Sustainable Operations

Prisons are essentially small cities, operating 24/7. From housing and food service to educational programs and correctional industries, they can be extremely costly and resource-intensive. But we can lessen their impact. We can make prisons more sustainable, not only saving money and the environment, but also setting an example for other residential institutions such as military bases, assisted living centers, and summer camps.

Two technicians pull commodities from a prison waste stream. Photo by Ricky Osborne.

In 2002, Washington Department of Corrections (Washington DOC) responded to Governor Locke’s directive to conserve energy and water, limit and recycle waste and construct green facilities. Today, the Sustainability in Prisons Project partnership builds on this commitment. We support, evaluate and refine sustainable operations and share best practices among prisons. We also help assess long-term operational trends, including carbon emissions, and set new goals and strategies for improvement.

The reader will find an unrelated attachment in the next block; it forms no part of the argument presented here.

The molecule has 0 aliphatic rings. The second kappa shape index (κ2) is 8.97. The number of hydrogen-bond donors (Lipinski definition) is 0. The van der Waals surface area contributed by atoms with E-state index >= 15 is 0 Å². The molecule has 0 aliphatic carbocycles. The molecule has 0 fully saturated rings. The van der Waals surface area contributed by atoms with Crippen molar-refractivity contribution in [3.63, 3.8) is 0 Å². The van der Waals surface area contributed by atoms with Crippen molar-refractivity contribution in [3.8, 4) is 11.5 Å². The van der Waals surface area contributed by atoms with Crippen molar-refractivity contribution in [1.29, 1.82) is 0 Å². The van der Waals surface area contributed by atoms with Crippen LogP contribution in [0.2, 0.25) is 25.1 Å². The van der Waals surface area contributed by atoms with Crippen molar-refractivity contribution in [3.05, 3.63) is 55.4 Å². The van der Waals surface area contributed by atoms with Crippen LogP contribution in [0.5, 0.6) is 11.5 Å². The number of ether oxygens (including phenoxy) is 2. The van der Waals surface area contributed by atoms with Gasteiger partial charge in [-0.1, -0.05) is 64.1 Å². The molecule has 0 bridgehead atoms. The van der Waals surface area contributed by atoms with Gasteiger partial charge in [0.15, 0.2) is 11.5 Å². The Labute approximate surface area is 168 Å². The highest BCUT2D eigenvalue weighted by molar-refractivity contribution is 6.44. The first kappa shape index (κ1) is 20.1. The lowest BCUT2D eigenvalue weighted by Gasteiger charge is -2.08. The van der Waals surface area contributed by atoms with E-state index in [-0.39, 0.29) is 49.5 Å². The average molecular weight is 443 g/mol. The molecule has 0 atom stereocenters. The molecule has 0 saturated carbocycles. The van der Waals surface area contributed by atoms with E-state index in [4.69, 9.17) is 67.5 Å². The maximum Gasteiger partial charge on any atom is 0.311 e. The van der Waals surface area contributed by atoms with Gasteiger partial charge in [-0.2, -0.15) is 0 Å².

We work together to develop cost-effective, environmentally sound practices for prison operations and engage offenders with direct responsibility for these activities where security is in place. Current practices range from recycling, composting and organic gardening to restoring bicycles and rehabilitating troubled dogs for adoption. We anticipate that offender participation in these activities – typically in the form of a prison job – will improve behavior and deepen individual and institutional investment in sustainability.

Every prison in Washington state has implemented sustainable operations programs in waste sorting, composting, recycling, gardening, water and energy conservation, green purchasing, and more. Sustainable operations in Washington’s prisons  range from very small scale, to industrial-size, state-of-the-art operations. These programs are coordinated by Washington DOC’s Sustainable Operations Manager, Julie Vanneste. For more on SPP’s sustainability programs, see our programs page.

The worm-composting program at Monroe Correctional Complex was founded by incarcerated individuals with a strong commitment to scientific practice and public outreach. They host hundreds of visitors every year. Photo by Ricky Osborne.